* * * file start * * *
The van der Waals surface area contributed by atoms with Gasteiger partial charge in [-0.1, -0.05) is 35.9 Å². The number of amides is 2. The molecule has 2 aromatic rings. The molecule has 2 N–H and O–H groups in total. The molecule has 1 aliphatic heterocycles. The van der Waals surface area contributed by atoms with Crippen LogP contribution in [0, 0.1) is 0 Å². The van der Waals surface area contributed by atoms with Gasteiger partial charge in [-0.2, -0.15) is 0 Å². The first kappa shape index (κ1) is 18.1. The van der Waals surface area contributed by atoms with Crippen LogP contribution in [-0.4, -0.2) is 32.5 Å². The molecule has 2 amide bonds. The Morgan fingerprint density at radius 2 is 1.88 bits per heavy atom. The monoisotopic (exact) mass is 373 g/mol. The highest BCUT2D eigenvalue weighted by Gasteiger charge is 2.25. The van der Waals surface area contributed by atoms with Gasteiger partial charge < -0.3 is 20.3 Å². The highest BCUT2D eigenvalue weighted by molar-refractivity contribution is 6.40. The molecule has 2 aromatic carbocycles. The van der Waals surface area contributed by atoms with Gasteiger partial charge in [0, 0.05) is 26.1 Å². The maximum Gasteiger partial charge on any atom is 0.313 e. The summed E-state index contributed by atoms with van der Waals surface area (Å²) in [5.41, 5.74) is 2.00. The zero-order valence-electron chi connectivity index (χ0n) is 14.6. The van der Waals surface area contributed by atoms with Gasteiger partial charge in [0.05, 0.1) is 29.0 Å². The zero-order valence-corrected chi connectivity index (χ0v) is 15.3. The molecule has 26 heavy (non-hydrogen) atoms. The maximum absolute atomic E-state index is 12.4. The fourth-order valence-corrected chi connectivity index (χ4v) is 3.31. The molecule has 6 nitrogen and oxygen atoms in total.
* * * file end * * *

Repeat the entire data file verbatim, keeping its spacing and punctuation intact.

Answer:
The van der Waals surface area contributed by atoms with Gasteiger partial charge in [-0.1, -0.05) is 35.9 Å². The number of amides is 2. The molecule has 2 aromatic rings. The molecule has 2 N–H and O–H groups in total. The molecule has 1 aliphatic heterocycles. The van der Waals surface area contributed by atoms with Crippen LogP contribution in [0, 0.1) is 0 Å². The van der Waals surface area contributed by atoms with Gasteiger partial charge in [-0.2, -0.15) is 0 Å². The first kappa shape index (κ1) is 18.1. The van der Waals surface area contributed by atoms with Crippen LogP contribution in [-0.4, -0.2) is 32.5 Å². The molecule has 2 amide bonds. The Morgan fingerprint density at radius 2 is 1.88 bits per heavy atom. The monoisotopic (exact) mass is 373 g/mol. The highest BCUT2D eigenvalue weighted by Gasteiger charge is 2.25. The van der Waals surface area contributed by atoms with Gasteiger partial charge < -0.3 is 20.3 Å². The highest BCUT2D eigenvalue weighted by molar-refractivity contribution is 6.40. The molecule has 2 aromatic carbocycles. The van der Waals surface area contributed by atoms with Gasteiger partial charge in [0, 0.05) is 26.1 Å². The maximum Gasteiger partial charge on any atom is 0.313 e. The summed E-state index contributed by atoms with van der Waals surface area (Å²) in [5.41, 5.74) is 2.00. The zero-order valence-electron chi connectivity index (χ0n) is 14.6. The van der Waals surface area contributed by atoms with Gasteiger partial charge in [0.05, 0.1) is 29.0 Å². The zero-order valence-corrected chi connectivity index (χ0v) is 15.3. The molecule has 26 heavy (non-hydrogen) atoms. The maximum absolute atomic E-state index is 12.4. The fourth-order valence-corrected chi connectivity index (χ4v) is 3.31. The molecule has 6 nitrogen and oxygen atoms in total.